Despite Oswaldo Cabrera putting together an exciting sample size of action last year for the Yankees, veteran outfielder Aaron Hicks holds a slight advantage in left field, given his experience.
Hicks is coming off consecutive down seasons, hitting .216 with a .330 OBP last year. He smacked eight homers with 40 RBIs, last hitting double digits in the long-ball category back in 2019. His strikeout rate ballooned to 24.1% last season, his highest since 2019 and his second highest since 2014. He recorded a 90 wRC+ and represented a 1.5 WAR player.
The Yankees need to be preparing for Aaron Hicks to lose the LF spot:
By most accounts, the Hicks experiment has come to an end, despite the Yankees having three years and $30 million left on his deal. If he can resurrect his prime in 2023, general manager Brian Cashman will look like a genius, but I wouldn’t expect much better than his 2022 metrics. His Steamer projections have him hitting .223 with a .329 OBP, 10 homers, and 38 RBIs across 94 games.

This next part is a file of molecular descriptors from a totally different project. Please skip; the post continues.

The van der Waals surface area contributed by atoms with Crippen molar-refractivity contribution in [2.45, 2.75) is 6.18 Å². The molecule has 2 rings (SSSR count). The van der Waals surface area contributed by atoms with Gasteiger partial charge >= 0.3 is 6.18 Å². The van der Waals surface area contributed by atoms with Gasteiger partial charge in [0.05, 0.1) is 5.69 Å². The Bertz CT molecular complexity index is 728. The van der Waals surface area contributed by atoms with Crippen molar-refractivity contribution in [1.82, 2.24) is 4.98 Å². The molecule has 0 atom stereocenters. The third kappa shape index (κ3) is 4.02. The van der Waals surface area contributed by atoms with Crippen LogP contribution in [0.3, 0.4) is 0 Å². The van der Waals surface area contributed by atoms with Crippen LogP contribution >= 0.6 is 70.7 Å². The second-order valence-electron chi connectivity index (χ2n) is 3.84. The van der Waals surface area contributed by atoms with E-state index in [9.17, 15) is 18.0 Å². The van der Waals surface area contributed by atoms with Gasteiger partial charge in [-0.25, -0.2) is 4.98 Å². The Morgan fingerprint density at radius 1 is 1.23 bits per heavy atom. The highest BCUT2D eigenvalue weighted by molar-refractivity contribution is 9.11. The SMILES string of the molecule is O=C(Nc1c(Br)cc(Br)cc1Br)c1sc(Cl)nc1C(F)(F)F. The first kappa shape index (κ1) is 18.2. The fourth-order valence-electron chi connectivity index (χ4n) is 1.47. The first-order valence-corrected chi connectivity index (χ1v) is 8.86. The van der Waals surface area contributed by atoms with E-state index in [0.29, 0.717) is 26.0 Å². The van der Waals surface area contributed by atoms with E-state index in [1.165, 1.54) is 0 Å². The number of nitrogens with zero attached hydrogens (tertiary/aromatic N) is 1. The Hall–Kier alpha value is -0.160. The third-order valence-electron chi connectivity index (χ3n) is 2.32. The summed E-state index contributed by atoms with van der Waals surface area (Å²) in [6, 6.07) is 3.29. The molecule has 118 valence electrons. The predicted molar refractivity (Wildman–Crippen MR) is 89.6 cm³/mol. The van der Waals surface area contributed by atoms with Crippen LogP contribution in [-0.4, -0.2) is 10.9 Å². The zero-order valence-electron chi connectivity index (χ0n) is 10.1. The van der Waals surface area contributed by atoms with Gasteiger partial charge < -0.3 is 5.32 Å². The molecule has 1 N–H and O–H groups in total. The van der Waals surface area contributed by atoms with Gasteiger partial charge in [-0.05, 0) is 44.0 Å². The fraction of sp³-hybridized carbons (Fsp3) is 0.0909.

Ultimately, if he can’t offer adequate offensive contributions, he at least needs to be a Gold Glove level defender, which he isn’t.
Boone is still optimistic that Hicks will bounce back, though. On Friday, he referenced a few adjustments the 33-year-old has made this off-season and that he’s physically in a good place.
“He’s working on shortening some things up [with his swing], making some adjustments, which are inevitable over the course of a career,” Boone said. “So physically he’s in a good space and I think mentally he’s ready to go and excited to be here to compete.”Via the NY Post.
The problem with Hicks hasn’t necessarily been physical, aside from a wrist injury that ended his 2021 season prematurely. Most of his struggles seem to be mental, losing confidence with every passing day as unfortunate cold streaks stretch on throughout the season. His big hits seem to be fueled by luck instead of consistency, which has become a liability for the Bombers in the batting order.
Prime Hicks was capable of leading off, as we saw back in 2017 when he got on base at a 37% clip. Even the 36.6% on-base rate he recorded in 2018 showcased his ability to create walks and put himself in scoring position.
Having already invested in his contract and Cashman unable to move him, the Yankees are simply hoping for a miracle unless Cabrera can unseat him and take over full-time, which would be the ideal scenario given his untapped potential.